A validation expression is different from other types of expressions in that it can start with a conditional operator. For example, if Account Name is the field being validated by the expression, the expression can start with:

= 'Acme Hospital'

This expression, though not well formed, will pass a syntax check, because Oracle CRM On Demand inserts the name of the field being validated before the expression if it does not find a field name at the start of the expression. You can also enter the validation expression as follows:

[<AccountName>]= 'Acme Hospital'

where [<AccountName>] is the field being validated.

If the expression requires other fields to be evaluated in addition to the field being validated, it is standard practice for the first comparison in the expression to be performed on the field being validated.

Validation expressions are used only in the Field Validation text box in advanced field management in Oracle CRM On Demand.

Validation Expression Examples

Example 1: A business process requires that the close date of an opportunity must be later than the created date of the opportunity.

To implement this process, create a validation expression for the Close Date field (in the Field Setup page for opportunities) as follows:

> [<CreatedDate>]

Alternatively, you can use the following example, but note that the field that is being evaluated (Close Date) must be the first field in the expression:

[<CloseDate>] > [<CreatedDate>]

For information about creating and editing fields, see Creating and Editing Fields.

Example 2: A business process requires that the revenue of an opportunity must be a nonzero value when the probability of the opportunity is 40% or greater.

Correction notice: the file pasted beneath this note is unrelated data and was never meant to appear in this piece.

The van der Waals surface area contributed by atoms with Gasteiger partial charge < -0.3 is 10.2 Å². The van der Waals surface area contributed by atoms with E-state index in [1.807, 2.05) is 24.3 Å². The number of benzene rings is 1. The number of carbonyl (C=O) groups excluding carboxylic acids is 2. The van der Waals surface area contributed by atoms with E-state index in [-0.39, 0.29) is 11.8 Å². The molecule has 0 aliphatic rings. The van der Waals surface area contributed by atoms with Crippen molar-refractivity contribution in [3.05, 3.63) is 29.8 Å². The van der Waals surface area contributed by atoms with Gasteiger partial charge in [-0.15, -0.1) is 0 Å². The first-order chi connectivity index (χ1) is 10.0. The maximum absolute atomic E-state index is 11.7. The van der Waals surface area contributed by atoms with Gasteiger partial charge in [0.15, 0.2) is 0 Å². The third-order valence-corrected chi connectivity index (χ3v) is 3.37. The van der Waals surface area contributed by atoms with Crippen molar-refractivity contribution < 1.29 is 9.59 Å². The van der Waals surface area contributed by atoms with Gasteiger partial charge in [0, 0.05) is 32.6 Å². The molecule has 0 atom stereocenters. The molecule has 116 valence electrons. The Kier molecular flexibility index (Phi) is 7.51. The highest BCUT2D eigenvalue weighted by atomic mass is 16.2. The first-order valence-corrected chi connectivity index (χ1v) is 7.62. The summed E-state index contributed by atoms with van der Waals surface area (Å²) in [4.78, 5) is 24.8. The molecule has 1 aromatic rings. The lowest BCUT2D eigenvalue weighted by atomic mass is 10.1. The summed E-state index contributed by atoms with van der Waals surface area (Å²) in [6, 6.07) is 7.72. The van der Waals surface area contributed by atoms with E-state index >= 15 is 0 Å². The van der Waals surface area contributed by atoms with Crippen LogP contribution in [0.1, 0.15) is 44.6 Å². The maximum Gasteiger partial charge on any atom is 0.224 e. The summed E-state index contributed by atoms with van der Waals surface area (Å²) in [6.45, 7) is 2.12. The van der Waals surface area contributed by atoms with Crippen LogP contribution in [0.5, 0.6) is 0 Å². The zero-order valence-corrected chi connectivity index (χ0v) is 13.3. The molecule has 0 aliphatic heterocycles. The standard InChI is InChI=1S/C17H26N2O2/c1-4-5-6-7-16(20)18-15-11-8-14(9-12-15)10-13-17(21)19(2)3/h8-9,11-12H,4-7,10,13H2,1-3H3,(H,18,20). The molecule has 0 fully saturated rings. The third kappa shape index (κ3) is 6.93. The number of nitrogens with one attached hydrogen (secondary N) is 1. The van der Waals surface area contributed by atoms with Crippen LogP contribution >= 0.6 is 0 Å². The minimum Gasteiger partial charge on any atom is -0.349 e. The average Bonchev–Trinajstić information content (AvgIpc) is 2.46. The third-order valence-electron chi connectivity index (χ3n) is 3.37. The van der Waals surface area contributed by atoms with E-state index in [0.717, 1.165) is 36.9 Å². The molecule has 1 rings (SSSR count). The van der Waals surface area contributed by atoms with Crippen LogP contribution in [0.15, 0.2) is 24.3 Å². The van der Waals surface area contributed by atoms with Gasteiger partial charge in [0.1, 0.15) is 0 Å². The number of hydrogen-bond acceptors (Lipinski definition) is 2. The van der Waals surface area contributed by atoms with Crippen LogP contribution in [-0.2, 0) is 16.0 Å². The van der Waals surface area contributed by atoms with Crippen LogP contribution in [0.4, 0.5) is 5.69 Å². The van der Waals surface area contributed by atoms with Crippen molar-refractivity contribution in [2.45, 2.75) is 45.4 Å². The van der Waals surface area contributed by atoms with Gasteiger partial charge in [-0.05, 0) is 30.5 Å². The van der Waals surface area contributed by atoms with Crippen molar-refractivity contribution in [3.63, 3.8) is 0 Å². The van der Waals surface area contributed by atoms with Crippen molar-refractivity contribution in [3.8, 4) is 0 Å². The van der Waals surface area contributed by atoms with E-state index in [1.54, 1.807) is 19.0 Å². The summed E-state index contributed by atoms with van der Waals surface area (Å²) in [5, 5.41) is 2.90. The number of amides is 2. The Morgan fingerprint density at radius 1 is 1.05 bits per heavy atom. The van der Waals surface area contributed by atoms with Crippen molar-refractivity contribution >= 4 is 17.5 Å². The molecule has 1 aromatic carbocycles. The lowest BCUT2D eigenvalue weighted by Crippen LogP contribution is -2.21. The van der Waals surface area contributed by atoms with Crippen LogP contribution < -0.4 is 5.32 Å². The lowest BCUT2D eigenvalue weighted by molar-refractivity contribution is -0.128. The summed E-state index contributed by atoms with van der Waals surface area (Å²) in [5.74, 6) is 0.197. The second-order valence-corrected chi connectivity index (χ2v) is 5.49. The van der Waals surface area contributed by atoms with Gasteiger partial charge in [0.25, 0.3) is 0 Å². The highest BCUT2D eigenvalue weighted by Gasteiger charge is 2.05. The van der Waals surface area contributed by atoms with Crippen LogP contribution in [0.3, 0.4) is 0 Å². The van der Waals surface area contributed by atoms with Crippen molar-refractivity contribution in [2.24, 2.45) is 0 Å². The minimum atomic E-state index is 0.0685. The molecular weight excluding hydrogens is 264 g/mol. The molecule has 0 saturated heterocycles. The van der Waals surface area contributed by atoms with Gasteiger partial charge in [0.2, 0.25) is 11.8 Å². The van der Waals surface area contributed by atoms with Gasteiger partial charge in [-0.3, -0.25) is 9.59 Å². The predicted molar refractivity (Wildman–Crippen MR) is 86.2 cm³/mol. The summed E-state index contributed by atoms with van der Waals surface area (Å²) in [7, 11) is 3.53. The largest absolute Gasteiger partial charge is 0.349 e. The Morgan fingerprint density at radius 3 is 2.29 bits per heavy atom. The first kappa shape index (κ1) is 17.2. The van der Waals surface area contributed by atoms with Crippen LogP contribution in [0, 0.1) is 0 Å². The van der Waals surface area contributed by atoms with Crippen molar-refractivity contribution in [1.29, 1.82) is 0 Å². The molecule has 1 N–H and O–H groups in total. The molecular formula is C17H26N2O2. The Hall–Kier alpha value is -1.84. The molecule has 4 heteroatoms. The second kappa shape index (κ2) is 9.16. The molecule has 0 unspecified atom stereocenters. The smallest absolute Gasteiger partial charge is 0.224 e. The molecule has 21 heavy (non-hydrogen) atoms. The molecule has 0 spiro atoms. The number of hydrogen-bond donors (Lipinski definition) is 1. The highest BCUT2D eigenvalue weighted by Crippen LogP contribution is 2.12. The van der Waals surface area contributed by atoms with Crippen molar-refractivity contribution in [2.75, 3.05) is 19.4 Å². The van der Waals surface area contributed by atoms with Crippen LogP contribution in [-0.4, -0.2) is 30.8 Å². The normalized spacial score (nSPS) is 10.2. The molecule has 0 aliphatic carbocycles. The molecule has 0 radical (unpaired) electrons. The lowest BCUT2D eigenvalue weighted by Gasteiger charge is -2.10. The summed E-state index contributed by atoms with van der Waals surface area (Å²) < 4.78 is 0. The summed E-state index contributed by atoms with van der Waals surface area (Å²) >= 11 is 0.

The business rule indicates that the dependency is on both fields and can be restated as follows:

For an opportunity, revenue cannot be zero when the probability is greater than or equal to 40. Conversely, the probability cannot be greater than or equal to 40 if the revenue is zero.

A validation expression for a field is evaluated when the record is created, and each time the field is updated by a user. Because an update to either the Probability field or the Revenue field can affect both fields, you must have validation rules on both the Probability field and the Revenue field to implement the business rule correctly. (For information about creating and editing fields, see Creating and Editing Fields.)

The steps required to implement this example are as follows:

  1. Configure the following validation rule for the Probability field:

    < 40 OR ([<Probability>]>= 40 AND [<Revenue>]> 0)

    Note that you do not use the percentage sign (%).

  2. Add a validation error message such as the following to the Probability field:

    Revenue must be greater than 0 when the probability is greater than or equal to 40%.

  3. Configure the following validation rule for the Revenue field:

    (> 0 AND [<Probability>]>= 40) OR [<Probability>]< 40

  4. Add a validation error message such as the following to the Revenue field:

    Revenue must be greater than 0 when the probability is greater than or equal to 40%.

Using Dependent Fields in Expressions

A dependent field is a joined field whose values depend on a foreign key. A joined field is a field on a record type that uses a foreign key to reference a field on another record type. An example of a dependent field is the AccountName field on the Opportunity record type. The AccountName field on the Opportunity record type is a joined field whose values depend on the AccountId foreign key field, which references the Account record type.

If your expression has to determine the value of a dependent field, then it is recommended that you use the JoinFieldValue function and get the most recent value of the field by referring to the ID field; that is, the foreign key field. Otherwise, the results of your expression might be incorrect, and the outcome of the expression value might be invalid. For more information about joined fields and the JoinFieldValue function, see JoinFieldValue.

Related Topics

See the following topics for related Expression Builder information:


Published 5/4/2012 Copyright © 2005, 2012, Oracle. All rights reserved. Legal Notices.